The Washington Post has laid off Pulitzer Prize winner Sarah L. Kaufman, one of the last full-time dance critics in the country, as part of a spate of job eliminations announced this week.
“By eliminating the dance critic position and all that dance coverage can be, The Washington Post is narrowing its arts journalism and its scope. I can’t fathom why this institution is shutting itself off to what dancers and choreographers have to say about our lives and the world we live in,” Kaufman said in an interview.
“My principal concern is what is going to happen to those artists and the wider public knowledge of them,” she added.
The cuts are part of an industry-wide trend, including hundreds of layoffs announced by CNN this week. The Post did not offer laid-off staffers other roles at the paper. Shani George, the newspaper’s vice president of communications, said no further layoffs were planned this week.
The Washington Post Guild responded to the cuts in a tweet, saying, “there is no justification for layoffs amid a year of record hiring and growth.” Despite the layoffs, The Post has lately been adding positions in the coverage of technology, the climate, health and wellness, and in overseas news hubs.
Kaufman became The Post’s dance critic in 1996, chosen by a nationwide search after working as a copy editor at the paper for several years and writing freelance dance reviews.
She won the Pulitzer Prize for criticism in 2010 for a package of stories that included one of her favorites — a retrospective on Cary Grant. “A person’s way of moving through space tells us something on a base, primitive level,” Kaufman wrote in the story. “It’s animal to animal. It’s something so subtle you may not consciously notice it, but when an actor moves honestly and with intention, your eye will follow him anywhere.”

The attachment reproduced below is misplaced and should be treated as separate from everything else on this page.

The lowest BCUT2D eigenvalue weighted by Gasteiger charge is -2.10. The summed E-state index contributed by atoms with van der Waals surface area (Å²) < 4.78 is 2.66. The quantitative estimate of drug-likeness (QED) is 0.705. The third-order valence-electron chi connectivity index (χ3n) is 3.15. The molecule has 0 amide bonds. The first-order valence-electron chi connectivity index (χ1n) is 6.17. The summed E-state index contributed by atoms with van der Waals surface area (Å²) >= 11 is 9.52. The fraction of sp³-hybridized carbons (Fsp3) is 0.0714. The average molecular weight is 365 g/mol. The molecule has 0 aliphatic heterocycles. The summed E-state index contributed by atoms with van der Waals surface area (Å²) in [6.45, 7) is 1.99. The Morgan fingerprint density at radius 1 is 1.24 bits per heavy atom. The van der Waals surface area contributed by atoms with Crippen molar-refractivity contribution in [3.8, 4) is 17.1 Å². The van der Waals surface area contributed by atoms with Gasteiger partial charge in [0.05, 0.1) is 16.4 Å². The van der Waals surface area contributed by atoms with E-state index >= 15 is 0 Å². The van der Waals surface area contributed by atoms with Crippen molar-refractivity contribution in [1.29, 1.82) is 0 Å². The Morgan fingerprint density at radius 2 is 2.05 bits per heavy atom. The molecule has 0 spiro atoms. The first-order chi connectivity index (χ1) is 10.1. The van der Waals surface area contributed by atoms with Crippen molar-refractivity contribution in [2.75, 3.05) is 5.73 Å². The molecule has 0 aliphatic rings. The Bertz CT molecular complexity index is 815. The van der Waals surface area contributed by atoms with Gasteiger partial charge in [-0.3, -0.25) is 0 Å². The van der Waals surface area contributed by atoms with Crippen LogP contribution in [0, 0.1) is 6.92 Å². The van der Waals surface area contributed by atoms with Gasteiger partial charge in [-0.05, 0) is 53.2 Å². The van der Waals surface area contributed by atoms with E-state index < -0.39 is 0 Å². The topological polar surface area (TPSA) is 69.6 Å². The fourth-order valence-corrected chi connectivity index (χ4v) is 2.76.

More recently, she wrote several pieces exploring art and neuroscience. “This is your brain on art” was an immersive video package that considered “Swan Lake” through its effect on a viewer’s brain. Kaufman also interviewed GoldLink, a Grammy-nominated rapper, to explore how the brain was affected by freestyle rap.
Kaufman occasionally dabbled in film reviews, critiquing the Marilyn Monroe biopic “Blonde” for its failure to showcase the star’s dancing skills. She analyzed the body language of a 2016 presidential debate between Hillary Clinton and Donald Trump. She even wrote about the Tour de France as art.
Her final story published Thursday afternoon: “A new ballet tips ‘Evita’ Perón off her pedestal.”
“What I’ve done maybe a little differently is I’ve really tried to expand the notion of what dance is and what a dance critic can do,” said Kaufman, whom colleagues described as a gifted writer, deeply committed to her beat, and thoughtful about ways movement and grace transcended the art form.
Indeed, in 2016, she published a book, “The Art of Grace: On Moving Well Through Life.”
Kaufman was one of the last two full-time dance critics in the country as of 2015, according to the Atlantic.
“I have had the great fortune to meet and be inspired by so many extraordinary artists every day of my career,” Kaufman said Thursday. “It’s been a stupendous gift to be immersed in one of the world’s great art forms.”
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